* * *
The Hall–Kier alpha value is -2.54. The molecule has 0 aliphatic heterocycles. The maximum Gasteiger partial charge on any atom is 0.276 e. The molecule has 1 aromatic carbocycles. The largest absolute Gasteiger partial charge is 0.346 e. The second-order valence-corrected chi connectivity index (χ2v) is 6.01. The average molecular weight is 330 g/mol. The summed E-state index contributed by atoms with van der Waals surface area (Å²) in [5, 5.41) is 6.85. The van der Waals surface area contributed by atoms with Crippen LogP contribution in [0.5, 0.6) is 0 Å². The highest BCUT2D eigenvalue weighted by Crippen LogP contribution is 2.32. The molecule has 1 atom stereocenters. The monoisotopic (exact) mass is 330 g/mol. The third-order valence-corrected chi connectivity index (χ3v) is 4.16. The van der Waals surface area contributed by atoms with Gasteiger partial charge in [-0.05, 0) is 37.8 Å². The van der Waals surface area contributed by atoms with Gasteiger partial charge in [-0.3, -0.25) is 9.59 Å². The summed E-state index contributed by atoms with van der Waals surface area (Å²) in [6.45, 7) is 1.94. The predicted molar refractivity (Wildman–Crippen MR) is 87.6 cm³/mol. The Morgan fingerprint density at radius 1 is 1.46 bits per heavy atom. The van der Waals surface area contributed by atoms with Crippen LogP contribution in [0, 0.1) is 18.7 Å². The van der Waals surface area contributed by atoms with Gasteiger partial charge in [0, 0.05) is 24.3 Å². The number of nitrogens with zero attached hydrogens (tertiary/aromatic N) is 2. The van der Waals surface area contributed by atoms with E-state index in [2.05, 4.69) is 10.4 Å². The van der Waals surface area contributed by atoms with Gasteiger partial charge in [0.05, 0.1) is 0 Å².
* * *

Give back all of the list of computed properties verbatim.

The Hall–Kier alpha value is -2.54. The molecule has 0 aliphatic heterocycles. The maximum Gasteiger partial charge on any atom is 0.276 e. The molecule has 1 aromatic carbocycles. The largest absolute Gasteiger partial charge is 0.346 e. The second-order valence-corrected chi connectivity index (χ2v) is 6.01. The average molecular weight is 330 g/mol. The summed E-state index contributed by atoms with van der Waals surface area (Å²) in [5, 5.41) is 6.85. The van der Waals surface area contributed by atoms with Crippen LogP contribution in [0.5, 0.6) is 0 Å². The highest BCUT2D eigenvalue weighted by Crippen LogP contribution is 2.32. The molecule has 1 atom stereocenters. The monoisotopic (exact) mass is 330 g/mol. The third-order valence-corrected chi connectivity index (χ3v) is 4.16. The van der Waals surface area contributed by atoms with Gasteiger partial charge in [-0.05, 0) is 37.8 Å². The van der Waals surface area contributed by atoms with Gasteiger partial charge in [-0.3, -0.25) is 9.59 Å². The summed E-state index contributed by atoms with van der Waals surface area (Å²) in [6.45, 7) is 1.94. The predicted molar refractivity (Wildman–Crippen MR) is 87.6 cm³/mol. The Morgan fingerprint density at radius 1 is 1.46 bits per heavy atom. The van der Waals surface area contributed by atoms with Crippen LogP contribution in [0, 0.1) is 18.7 Å². The van der Waals surface area contributed by atoms with Gasteiger partial charge in [0, 0.05) is 24.3 Å². The number of nitrogens with zero attached hydrogens (tertiary/aromatic N) is 2. The van der Waals surface area contributed by atoms with E-state index in [2.05, 4.69) is 10.4 Å². The van der Waals surface area contributed by atoms with Gasteiger partial charge in [0.05, 0.1) is 0 Å².